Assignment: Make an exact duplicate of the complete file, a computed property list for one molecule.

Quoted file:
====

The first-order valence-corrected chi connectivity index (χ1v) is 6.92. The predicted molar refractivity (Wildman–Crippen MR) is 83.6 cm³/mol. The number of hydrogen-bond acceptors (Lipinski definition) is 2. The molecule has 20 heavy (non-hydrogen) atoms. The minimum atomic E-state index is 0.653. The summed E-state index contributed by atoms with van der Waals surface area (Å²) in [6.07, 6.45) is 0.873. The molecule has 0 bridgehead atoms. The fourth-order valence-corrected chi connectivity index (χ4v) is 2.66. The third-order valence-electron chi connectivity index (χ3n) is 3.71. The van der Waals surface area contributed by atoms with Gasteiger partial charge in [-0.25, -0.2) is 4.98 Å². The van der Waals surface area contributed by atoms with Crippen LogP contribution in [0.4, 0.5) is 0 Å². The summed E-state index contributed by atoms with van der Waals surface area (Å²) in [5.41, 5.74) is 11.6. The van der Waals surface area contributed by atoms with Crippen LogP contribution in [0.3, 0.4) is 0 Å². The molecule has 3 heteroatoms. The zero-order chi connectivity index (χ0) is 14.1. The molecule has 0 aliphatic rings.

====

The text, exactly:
The first-order valence-corrected chi connectivity index (χ1v) is 6.92. The predicted molar refractivity (Wildman–Crippen MR) is 83.6 cm³/mol. The number of hydrogen-bond acceptors (Lipinski definition) is 2. The molecule has 20 heavy (non-hydrogen) atoms. The minimum atomic E-state index is 0.653. The summed E-state index contributed by atoms with van der Waals surface area (Å²) in [6.07, 6.45) is 0.873. The molecule has 0 bridgehead atoms. The fourth-order valence-corrected chi connectivity index (χ4v) is 2.66. The third-order valence-electron chi connectivity index (χ3n) is 3.71. The van der Waals surface area contributed by atoms with Gasteiger partial charge in [-0.25, -0.2) is 4.98 Å². The van der Waals surface area contributed by atoms with Crippen LogP contribution in [0.4, 0.5) is 0 Å². The summed E-state index contributed by atoms with van der Waals surface area (Å²) in [5.41, 5.74) is 11.6. The van der Waals surface area contributed by atoms with Crippen LogP contribution in [0.3, 0.4) is 0 Å². The molecule has 3 heteroatoms. The zero-order chi connectivity index (χ0) is 14.1. The molecule has 0 aliphatic rings.